art, composition, photography

GOING ABSTRACT

Since I began making pictures on film in the mid-nineteen nineties, I have been fascinated with abstract imagery. Back then, mostly it was by accident… an errant frame here and there, missed focus, motion blur, etc.

In the days of film, you truly never knew how your film was going to turn out. Light leaks, camera malfunctions, lab errors… these were all distinct, albeit not common, potentialities.

Now, I make a point to blur an image with motion, or purposefully shift out of focus, for effect and to convey emotion. It’s simply another useful tool by which to create something. Even a feeling.

Whether intentional or not, abstract photography can be powerful.

The world is full of incredible shapes, textures, and colors. As a photographer, you can remove the context of an image to allow the viewer to see something completely new.

If you are interested in trying out this way of seeing and shooting, here are some helpful ways to start.

Look for textures, patterns, lines, and shapes

In the world of nature, there are textures, patterns, lines, and shapes everywhere if you train your eyes to see them. For me, it takes an intentional action to begin walking slower and looking for these details. But once you dial in to that frequency, you may find it hard to stop!

Shoot macro

Seeing minute details will allow you to create lovely abstractions. And you really don’t have to have a specific macro lens, though it can be helpful. The main point is to get down into the minutia. Get close with whatever lens you can. Leave all the distractions out of your frame and simplify what the viewer sees.

Use motion and manual focus to blur your subject

This technique is the most difficult to achieve at a high level, and it’s also my favorite! Use a slower shutter speed and experiment with purposefully moving your camera. Try up and down, left to right, swirling, etc. See what works and what doesn’t. Create new shapes and blended colors with what’s before you.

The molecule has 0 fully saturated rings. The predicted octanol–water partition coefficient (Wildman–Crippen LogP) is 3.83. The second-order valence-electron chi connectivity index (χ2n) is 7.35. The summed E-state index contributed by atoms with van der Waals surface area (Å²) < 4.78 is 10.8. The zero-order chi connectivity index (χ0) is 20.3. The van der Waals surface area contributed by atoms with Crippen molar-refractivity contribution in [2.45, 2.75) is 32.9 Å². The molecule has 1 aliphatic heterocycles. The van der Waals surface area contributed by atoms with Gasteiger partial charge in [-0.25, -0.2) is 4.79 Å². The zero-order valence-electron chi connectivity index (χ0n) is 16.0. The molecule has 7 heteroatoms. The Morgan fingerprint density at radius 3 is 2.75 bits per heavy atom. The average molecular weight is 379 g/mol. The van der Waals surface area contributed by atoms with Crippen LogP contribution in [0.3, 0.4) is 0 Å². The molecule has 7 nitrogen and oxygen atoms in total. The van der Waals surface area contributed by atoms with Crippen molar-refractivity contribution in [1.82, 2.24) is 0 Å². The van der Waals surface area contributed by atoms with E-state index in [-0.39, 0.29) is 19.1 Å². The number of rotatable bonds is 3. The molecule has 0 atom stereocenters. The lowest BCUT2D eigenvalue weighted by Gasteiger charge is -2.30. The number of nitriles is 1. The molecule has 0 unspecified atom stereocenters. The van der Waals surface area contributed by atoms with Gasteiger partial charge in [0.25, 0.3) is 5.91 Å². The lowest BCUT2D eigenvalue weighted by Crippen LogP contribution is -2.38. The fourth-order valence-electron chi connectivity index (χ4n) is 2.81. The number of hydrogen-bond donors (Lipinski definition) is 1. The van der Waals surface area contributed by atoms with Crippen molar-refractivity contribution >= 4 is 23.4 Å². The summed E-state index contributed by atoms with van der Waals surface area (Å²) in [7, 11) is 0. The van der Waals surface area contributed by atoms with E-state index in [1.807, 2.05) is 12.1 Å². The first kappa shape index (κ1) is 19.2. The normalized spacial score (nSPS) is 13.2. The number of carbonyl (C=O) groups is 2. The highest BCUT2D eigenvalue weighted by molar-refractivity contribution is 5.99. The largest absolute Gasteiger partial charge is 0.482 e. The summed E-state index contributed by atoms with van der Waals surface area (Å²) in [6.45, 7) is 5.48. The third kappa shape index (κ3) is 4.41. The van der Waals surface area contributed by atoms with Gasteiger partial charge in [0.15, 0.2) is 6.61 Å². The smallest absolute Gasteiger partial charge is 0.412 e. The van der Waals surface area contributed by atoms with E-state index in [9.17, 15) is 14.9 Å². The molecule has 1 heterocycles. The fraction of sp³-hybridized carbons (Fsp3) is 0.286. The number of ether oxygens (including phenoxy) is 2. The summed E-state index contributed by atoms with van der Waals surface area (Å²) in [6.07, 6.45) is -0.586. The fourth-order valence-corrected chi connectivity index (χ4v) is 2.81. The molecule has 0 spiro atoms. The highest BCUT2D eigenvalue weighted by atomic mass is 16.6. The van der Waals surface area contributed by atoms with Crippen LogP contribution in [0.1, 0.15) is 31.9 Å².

Aside from motion blur, set your lens to manual focus and start playing. It often works really well to shoot into the light when trying this technique. It will create shapes, and accentuate color, as I’ll mention in the next section.

Experiment with light

Backlight is my absolute favorite. And in combination with one of the other techniques, like motion blur or blurred focus, backlight can really come alive. As mentioned above, it will accentuate color and shapes, in this case lines.

Aerial details

With the advent and availability of drone photography, it has opened a whole new realm to the casual photographer to be able to experience perspectives only seen before by those with access to aircraft. Aerial abstraction is powerful when the light is right and the subject compelling. I’ve only recently bought a drone, so I have a way to go, but I’m loving learning and experimenting!

Again, shooting abstracts is a way to expand the way we see and convey feeling to our viewer. It is simply another tool in the toolbox of visual art and photography. Exercise this muscle by practicing the way you see, and I’m sure you will find it quite fulfilling and enjoyable.

–Andrew


N O M A D  Magazine // Issue 1
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Want to learn photography and enjoy a guided experience? Check out my exciting, NEW workshop dates:
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Rocky Mountain National Park
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All images and content © ARS Media, LLC 2020
 
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